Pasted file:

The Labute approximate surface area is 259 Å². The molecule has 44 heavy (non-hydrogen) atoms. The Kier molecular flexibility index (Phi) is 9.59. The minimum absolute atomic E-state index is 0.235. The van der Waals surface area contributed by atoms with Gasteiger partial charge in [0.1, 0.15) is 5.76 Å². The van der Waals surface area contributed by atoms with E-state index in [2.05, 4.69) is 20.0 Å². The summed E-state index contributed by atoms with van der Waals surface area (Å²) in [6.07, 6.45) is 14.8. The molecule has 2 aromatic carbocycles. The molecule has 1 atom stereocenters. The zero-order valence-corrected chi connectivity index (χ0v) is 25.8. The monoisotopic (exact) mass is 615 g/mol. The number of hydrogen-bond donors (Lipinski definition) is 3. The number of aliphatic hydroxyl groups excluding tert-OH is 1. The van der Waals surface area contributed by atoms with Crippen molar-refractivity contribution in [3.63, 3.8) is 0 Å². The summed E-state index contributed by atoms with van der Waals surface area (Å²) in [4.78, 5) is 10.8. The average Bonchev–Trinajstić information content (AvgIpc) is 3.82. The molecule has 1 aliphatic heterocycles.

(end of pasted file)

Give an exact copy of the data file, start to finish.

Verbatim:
The Labute approximate surface area is 259 Å². The molecule has 44 heavy (non-hydrogen) atoms. The Kier molecular flexibility index (Phi) is 9.59. The minimum absolute atomic E-state index is 0.235. The van der Waals surface area contributed by atoms with Gasteiger partial charge in [0.1, 0.15) is 5.76 Å². The van der Waals surface area contributed by atoms with E-state index in [2.05, 4.69) is 20.0 Å². The summed E-state index contributed by atoms with van der Waals surface area (Å²) in [6.07, 6.45) is 14.8. The molecule has 2 aromatic carbocycles. The molecule has 1 atom stereocenters. The zero-order valence-corrected chi connectivity index (χ0v) is 25.8. The monoisotopic (exact) mass is 615 g/mol. The number of hydrogen-bond donors (Lipinski definition) is 3. The number of aliphatic hydroxyl groups excluding tert-OH is 1. The van der Waals surface area contributed by atoms with Crippen molar-refractivity contribution in [3.63, 3.8) is 0 Å². The summed E-state index contributed by atoms with van der Waals surface area (Å²) in [4.78, 5) is 10.8. The average Bonchev–Trinajstić information content (AvgIpc) is 3.82. The molecule has 1 aliphatic heterocycles.